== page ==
It’s official. In November, Mainers will get to vote on whether we should have a new way to say “no.”

The Secretary of State’s Office has validated more than 80,000 signatures, 20,000 more than needed to put a question on the ballot designed to cripple the controversial New England Clean Energy Connect transmission line project, which would bring Canadian hydroelectric power bought by Massachusetts utilities to the regional electric grid through Maine.

After a first attempt to overturn regulatory approvals for the project by referendum was stopped by the courts, this question would create some retroactive zoning and new hurdles for transmission line projects, including legislative approval for all “high-impact projects” and required two-thirds support in both houses if the proposed transmission lines cross state land.

While the opponents clearly have one project in their sights, this question is going to affect other transmission projects at a time when we can expect to see more of them in the national response to the climate crisis.

We may be running out of time in the fight to slow global warming, but it’s not because we don’t know what to do.

Most experts agree that we need to quickly start using electricity for everything that we burn fossil fuels for now, including transportation and home heating. And we need to get that electricity from renewable sources that don’t emit greenhouse gases.


It only sounds simple.

Moving all that electricity from generation sources that don’t yet exist to the places where it’s needed, and making sure the systems that we plan to rely on for absolutely everything are sufficiently backed up to withstand threats from severe weather or cyberterrorism, is going to take a long-term commitment to building infrastructure  – and lots of it.

And there are a couple of things about infrastructure: It’s really expensive, and, for the most part, it’s really ugly.

No one wants a sewage treatment plant in their backyard or a highway cloverleaf outside their picture window. But we have processes in place to site projects that are essential to the public’s well-being.

A high-voltage transmission line is about the ugliest piece of essential infrastructure that exists. It’s a scar on the landscape, with clear-cut buffer on either side so it won’t blend into the scenery. The approval process for siting one is extraordinarily complex, with regulatory bodies on the state and local level able to veto the project at every stage.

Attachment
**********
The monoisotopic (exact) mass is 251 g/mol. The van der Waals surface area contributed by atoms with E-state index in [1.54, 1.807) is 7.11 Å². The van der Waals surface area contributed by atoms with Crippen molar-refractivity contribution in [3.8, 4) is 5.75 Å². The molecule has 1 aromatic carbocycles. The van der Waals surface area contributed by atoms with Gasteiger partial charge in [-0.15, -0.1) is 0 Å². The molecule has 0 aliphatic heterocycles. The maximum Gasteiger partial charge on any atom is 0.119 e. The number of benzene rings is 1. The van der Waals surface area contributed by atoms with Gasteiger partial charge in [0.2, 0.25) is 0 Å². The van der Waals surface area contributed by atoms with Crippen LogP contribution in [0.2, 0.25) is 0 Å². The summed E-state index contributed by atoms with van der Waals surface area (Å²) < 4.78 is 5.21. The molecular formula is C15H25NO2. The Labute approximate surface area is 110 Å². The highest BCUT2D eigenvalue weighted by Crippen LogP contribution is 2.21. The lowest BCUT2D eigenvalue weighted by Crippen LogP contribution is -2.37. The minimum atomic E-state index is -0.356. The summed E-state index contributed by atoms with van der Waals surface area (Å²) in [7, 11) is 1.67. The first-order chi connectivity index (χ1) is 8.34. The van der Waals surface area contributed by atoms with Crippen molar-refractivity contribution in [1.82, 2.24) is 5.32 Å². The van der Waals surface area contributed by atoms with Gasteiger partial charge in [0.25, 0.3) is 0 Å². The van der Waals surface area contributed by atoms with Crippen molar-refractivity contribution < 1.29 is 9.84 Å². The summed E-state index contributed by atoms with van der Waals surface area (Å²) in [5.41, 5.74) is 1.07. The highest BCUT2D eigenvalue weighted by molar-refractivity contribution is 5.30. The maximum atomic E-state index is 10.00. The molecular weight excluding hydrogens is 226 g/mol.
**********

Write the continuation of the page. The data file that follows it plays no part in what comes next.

NECEC, which is a project of Central Maine Power and Hydro-Quebec, has gotten almost all the approvals that it needs, except one from the court of public opinion.


That’s not going to be easy to get, since there is more than one reason to be against the project.

Some people sincerely don’t want Maine to participate in a hydroelectric project that has turned Quebec forest into lakes, destroying animal habitat and taking land from Native people without compensation.

There are others who hate CMP, a for-profit corporation with foreign ownership that sends you a bill every month. They don’t trust the company and don’t want to see it get a $1 billion contract, even if it’s not their money.

Some opponents argue that there are different electric grid investments that would do more to facilitate the development of homegrown renewables than this project.

And there are people who live or have second homes in the region, who don’t want to have to look at a power line for the next 40 years.

In the background are the out-of-state owners of natural gas power plants in Maine, who stand to lose millions of dollars if the project is completed. They have not been the most visible opponents, but they are financing the referendum campaign, spending $1.5 million through their political action committee, Mainers for Local Power, late last year to get the question on the ballot.


There are other reasons people say they oppose the project, and opponents do not have to agree on any of them. As long as they all say “no,” whatever the reason, they win.

Not all of the opponents are environmentalists, but they all use the language and tactics of the environmental movement, which, for decades, has been centered on mobilizing public opinion to stop bad things from happening.

Environmentalists have used regulatory processes and the courts to say “no” to polluters, and the world is better off as a result.

But you can see the same rhetoric used by homeowners who don’t want to see development in their neighborhood.

And, as in this referendum campaign, you can see corporations use the same tactics to fight competitors.

If successful, the referendum will give Maine people more ways to say “no.” But as we respond to the climate crisis, we will also need ways to say “yes.”

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